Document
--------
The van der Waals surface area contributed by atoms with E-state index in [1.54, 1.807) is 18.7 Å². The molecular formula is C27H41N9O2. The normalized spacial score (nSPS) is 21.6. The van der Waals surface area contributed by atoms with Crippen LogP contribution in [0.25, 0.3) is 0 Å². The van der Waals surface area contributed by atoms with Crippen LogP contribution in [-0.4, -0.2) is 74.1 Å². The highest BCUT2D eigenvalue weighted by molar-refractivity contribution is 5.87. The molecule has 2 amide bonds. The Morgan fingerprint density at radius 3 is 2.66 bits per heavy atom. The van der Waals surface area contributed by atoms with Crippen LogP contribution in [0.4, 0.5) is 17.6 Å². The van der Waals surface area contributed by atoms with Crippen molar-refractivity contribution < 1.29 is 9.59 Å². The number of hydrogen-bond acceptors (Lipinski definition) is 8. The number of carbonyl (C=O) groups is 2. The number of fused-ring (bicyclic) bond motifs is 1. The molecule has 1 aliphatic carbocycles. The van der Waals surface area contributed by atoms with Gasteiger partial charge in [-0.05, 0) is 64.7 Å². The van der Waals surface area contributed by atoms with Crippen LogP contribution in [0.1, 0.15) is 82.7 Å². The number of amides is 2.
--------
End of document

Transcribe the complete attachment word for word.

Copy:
The van der Waals surface area contributed by atoms with E-state index in [1.54, 1.807) is 18.7 Å². The molecular formula is C27H41N9O2. The normalized spacial score (nSPS) is 21.6. The van der Waals surface area contributed by atoms with Crippen LogP contribution in [0.25, 0.3) is 0 Å². The van der Waals surface area contributed by atoms with Crippen LogP contribution in [-0.4, -0.2) is 74.1 Å². The highest BCUT2D eigenvalue weighted by molar-refractivity contribution is 5.87. The molecule has 2 amide bonds. The Morgan fingerprint density at radius 3 is 2.66 bits per heavy atom. The van der Waals surface area contributed by atoms with Crippen LogP contribution in [0.4, 0.5) is 17.6 Å². The van der Waals surface area contributed by atoms with Crippen molar-refractivity contribution < 1.29 is 9.59 Å². The number of hydrogen-bond acceptors (Lipinski definition) is 8. The number of carbonyl (C=O) groups is 2. The number of fused-ring (bicyclic) bond motifs is 1. The molecule has 1 aliphatic carbocycles. The van der Waals surface area contributed by atoms with Gasteiger partial charge in [-0.05, 0) is 64.7 Å². The van der Waals surface area contributed by atoms with Crippen LogP contribution in [0.1, 0.15) is 82.7 Å². The number of amides is 2.